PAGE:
The Silurian Period





After a frigid beginning that exterminated more than half of all marine species, the Silurian oceans gradually warmed and expanded into a laboratory for strange new animals -- such as the six-foot scorpions that inhabited the shallow waters flooding Tennessee 450 million years ago.

Also present was a new a kind of swimmer with scales, fins and backbone -- primitive, boxlike fishes that sluggishly explored estuaries where the first vascular plants tested life on the water's edge. Stalky and leafless, only a few feet tall and crawling with tiny millipedes, this thin perimeter of scraggly shrubs challenged the barren supercontinent of Gondwana -- pioneers that would one day develop into the vast oxygen-generating forests of the Carboniferous (Mississippian) period.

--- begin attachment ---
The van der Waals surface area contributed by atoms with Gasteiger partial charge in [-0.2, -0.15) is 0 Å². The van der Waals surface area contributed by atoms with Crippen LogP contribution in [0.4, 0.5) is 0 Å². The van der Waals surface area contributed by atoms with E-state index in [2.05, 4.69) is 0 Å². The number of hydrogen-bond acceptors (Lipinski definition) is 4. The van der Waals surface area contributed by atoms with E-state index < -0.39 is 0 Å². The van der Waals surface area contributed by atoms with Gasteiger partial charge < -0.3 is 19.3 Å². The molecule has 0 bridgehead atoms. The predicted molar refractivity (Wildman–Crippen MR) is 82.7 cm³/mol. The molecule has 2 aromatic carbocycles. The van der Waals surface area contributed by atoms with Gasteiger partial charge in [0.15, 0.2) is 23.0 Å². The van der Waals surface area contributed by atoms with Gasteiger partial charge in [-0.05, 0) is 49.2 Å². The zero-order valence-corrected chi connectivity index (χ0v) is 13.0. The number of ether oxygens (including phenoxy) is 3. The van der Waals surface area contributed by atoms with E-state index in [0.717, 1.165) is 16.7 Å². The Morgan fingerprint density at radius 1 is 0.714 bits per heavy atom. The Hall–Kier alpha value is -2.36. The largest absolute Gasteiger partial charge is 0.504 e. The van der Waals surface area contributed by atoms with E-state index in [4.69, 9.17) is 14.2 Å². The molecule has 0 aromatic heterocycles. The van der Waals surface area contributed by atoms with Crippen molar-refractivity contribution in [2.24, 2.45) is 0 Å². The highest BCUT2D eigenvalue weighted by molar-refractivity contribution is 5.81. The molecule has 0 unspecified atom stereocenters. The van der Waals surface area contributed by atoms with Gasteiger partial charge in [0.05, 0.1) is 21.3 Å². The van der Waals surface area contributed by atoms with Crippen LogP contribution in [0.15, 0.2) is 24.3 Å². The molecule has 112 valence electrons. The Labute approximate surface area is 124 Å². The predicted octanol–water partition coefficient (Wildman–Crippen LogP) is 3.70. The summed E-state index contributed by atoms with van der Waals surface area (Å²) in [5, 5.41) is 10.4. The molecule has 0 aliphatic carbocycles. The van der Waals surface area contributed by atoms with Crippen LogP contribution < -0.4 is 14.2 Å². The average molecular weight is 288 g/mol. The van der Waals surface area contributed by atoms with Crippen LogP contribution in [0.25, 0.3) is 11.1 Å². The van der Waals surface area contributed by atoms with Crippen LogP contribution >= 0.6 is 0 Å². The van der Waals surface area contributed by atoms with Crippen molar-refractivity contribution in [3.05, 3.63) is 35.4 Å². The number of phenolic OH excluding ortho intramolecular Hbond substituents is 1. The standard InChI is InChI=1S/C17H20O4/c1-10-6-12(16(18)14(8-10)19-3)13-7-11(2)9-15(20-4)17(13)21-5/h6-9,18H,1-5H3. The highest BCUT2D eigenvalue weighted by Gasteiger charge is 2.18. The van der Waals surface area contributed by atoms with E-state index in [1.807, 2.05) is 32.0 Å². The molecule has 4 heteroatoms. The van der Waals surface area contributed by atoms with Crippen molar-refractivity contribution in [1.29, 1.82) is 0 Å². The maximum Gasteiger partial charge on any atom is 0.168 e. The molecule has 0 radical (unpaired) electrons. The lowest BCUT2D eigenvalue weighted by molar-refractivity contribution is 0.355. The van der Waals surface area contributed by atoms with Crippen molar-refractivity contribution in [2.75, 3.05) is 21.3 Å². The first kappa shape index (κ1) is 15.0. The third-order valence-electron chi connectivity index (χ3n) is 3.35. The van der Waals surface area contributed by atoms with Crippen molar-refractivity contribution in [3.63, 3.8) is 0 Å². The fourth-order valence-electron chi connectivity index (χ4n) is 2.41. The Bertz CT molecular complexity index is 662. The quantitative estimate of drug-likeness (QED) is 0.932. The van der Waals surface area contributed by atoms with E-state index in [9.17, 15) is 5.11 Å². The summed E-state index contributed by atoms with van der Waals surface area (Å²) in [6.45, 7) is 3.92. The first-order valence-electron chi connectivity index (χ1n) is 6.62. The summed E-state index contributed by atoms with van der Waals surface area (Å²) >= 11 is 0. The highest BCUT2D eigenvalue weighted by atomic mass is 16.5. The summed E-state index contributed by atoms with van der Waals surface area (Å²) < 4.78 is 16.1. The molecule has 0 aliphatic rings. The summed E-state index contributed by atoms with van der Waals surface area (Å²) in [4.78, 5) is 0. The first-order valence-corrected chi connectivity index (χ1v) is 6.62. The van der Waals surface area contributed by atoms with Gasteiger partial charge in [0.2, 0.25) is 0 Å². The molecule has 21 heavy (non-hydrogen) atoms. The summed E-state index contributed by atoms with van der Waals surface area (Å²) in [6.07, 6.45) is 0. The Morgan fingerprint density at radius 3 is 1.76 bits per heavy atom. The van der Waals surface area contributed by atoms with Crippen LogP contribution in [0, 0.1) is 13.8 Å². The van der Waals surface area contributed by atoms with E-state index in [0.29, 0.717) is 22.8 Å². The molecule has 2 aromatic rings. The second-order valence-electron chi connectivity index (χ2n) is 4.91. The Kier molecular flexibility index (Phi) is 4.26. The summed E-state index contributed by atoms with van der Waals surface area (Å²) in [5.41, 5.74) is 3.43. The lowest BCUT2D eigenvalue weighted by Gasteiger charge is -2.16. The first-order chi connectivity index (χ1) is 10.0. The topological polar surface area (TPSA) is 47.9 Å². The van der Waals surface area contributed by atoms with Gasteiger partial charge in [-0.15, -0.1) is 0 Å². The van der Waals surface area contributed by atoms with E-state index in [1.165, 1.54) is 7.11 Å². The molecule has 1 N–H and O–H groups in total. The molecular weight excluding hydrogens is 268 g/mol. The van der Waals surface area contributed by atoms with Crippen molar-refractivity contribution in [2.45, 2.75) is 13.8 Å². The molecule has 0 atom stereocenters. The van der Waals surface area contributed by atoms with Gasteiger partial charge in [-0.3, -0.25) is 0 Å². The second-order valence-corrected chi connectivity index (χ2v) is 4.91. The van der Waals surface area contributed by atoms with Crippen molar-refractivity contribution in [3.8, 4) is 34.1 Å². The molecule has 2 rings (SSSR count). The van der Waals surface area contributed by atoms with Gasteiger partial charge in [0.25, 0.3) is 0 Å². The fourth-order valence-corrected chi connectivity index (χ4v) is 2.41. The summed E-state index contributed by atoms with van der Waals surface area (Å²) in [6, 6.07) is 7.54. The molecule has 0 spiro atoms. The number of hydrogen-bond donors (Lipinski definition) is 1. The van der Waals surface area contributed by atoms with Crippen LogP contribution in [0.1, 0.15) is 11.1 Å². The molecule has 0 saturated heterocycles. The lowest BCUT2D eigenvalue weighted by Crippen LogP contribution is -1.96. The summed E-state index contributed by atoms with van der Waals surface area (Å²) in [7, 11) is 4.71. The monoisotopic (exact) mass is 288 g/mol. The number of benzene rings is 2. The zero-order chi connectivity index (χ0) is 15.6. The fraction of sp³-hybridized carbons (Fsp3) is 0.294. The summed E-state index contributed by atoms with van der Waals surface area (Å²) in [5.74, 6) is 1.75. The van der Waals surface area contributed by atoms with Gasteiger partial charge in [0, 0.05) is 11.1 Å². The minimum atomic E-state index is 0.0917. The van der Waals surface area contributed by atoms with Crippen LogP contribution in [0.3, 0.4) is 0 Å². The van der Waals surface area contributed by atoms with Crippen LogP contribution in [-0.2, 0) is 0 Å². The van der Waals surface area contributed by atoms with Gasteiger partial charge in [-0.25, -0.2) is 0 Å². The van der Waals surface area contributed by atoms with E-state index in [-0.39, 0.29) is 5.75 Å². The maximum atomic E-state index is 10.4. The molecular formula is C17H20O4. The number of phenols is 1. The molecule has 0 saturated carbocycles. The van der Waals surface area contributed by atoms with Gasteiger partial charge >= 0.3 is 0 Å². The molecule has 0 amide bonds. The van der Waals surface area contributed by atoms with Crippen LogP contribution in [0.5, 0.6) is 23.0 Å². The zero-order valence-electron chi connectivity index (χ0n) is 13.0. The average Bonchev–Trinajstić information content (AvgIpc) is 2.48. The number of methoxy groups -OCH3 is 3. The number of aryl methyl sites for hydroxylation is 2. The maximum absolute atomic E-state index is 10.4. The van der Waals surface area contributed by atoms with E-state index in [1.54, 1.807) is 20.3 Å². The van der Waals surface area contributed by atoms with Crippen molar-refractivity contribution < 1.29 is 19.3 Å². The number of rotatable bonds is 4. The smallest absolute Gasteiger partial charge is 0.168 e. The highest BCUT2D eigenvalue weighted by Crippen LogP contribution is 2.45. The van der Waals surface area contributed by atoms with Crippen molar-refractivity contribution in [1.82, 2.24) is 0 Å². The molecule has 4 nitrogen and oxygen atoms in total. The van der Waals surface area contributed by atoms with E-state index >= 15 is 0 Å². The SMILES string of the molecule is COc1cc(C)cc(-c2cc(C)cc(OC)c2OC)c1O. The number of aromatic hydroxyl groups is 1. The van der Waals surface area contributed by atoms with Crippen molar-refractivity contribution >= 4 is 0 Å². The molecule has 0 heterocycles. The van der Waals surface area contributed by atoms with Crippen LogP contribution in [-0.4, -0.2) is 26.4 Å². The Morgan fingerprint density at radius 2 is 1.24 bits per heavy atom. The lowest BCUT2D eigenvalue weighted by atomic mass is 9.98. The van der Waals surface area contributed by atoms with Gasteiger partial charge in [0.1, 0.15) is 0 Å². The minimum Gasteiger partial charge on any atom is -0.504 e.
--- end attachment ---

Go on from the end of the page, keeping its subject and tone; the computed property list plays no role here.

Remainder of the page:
If you visit Silurian rocks exposed in the near Perryville Tennessee, you will find the landscape today is lush with trees and animals. But fossils in the rocks of the Brownsport formation link us to a strange, forgotten time when our world appeared almost lifeless.

During this period, a few brief extinction events fell like hammer blows sculpting the early development of life -- including the mysterious Lau event that wiped out most of the conodonts that flourished during the Ordovician.

As Silurian life surged to its crescendo, the first fish with true jaws appeared, an evolutionary bombshell that would explosively transform our oceans as they crossed over into the Devonian period -- the age of Fishes.

Sea ScorpionEurypterus, a six foot sea scorpion

TN Silurian and Devonian FormationsSilurian and Devonian Formations in Tennessee. Click to Enlarge

Jawless FishPrimitive fish of the Silurian